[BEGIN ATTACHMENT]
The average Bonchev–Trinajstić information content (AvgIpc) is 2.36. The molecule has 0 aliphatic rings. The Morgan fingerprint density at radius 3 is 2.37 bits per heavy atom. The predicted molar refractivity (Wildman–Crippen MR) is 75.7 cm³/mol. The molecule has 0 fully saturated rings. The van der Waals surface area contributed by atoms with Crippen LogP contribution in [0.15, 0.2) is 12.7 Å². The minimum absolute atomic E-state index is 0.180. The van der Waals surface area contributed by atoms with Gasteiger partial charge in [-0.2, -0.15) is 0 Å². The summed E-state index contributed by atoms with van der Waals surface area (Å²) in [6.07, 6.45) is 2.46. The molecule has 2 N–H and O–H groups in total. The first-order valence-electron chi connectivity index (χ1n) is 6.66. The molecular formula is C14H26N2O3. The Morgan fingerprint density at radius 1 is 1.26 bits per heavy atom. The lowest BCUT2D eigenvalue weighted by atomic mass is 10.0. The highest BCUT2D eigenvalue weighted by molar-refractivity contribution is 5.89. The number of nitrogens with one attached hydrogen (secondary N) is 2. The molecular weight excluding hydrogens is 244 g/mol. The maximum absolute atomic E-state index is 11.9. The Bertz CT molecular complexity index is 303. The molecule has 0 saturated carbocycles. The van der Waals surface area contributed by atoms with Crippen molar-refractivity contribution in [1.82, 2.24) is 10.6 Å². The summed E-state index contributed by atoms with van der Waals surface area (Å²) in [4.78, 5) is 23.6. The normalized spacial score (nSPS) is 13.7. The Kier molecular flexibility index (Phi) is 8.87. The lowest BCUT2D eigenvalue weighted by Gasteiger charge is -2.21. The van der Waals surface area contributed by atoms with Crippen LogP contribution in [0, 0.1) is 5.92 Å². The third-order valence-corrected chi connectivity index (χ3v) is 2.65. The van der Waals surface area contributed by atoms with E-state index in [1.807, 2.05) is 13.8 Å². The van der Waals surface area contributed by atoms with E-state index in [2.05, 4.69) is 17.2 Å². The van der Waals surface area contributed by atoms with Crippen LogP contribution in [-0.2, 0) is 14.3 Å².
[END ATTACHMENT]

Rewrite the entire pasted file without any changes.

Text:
The average Bonchev–Trinajstić information content (AvgIpc) is 2.36. The molecule has 0 aliphatic rings. The Morgan fingerprint density at radius 3 is 2.37 bits per heavy atom. The predicted molar refractivity (Wildman–Crippen MR) is 75.7 cm³/mol. The molecule has 0 fully saturated rings. The van der Waals surface area contributed by atoms with Crippen LogP contribution in [0.15, 0.2) is 12.7 Å². The minimum absolute atomic E-state index is 0.180. The van der Waals surface area contributed by atoms with Gasteiger partial charge in [-0.2, -0.15) is 0 Å². The summed E-state index contributed by atoms with van der Waals surface area (Å²) in [6.07, 6.45) is 2.46. The molecule has 2 N–H and O–H groups in total. The first-order valence-electron chi connectivity index (χ1n) is 6.66. The molecular formula is C14H26N2O3. The Morgan fingerprint density at radius 1 is 1.26 bits per heavy atom. The lowest BCUT2D eigenvalue weighted by atomic mass is 10.0. The highest BCUT2D eigenvalue weighted by molar-refractivity contribution is 5.89. The number of nitrogens with one attached hydrogen (secondary N) is 2. The molecular weight excluding hydrogens is 244 g/mol. The maximum absolute atomic E-state index is 11.9. The Bertz CT molecular complexity index is 303. The molecule has 0 saturated carbocycles. The van der Waals surface area contributed by atoms with Crippen molar-refractivity contribution in [1.82, 2.24) is 10.6 Å². The summed E-state index contributed by atoms with van der Waals surface area (Å²) in [4.78, 5) is 23.6. The normalized spacial score (nSPS) is 13.7. The Kier molecular flexibility index (Phi) is 8.87. The lowest BCUT2D eigenvalue weighted by Gasteiger charge is -2.21. The van der Waals surface area contributed by atoms with Crippen LogP contribution in [0, 0.1) is 5.92 Å². The third-order valence-corrected chi connectivity index (χ3v) is 2.65. The van der Waals surface area contributed by atoms with E-state index in [1.807, 2.05) is 13.8 Å². The van der Waals surface area contributed by atoms with E-state index in [2.05, 4.69) is 17.2 Å². The van der Waals surface area contributed by atoms with Crippen LogP contribution in [-0.2, 0) is 14.3 Å².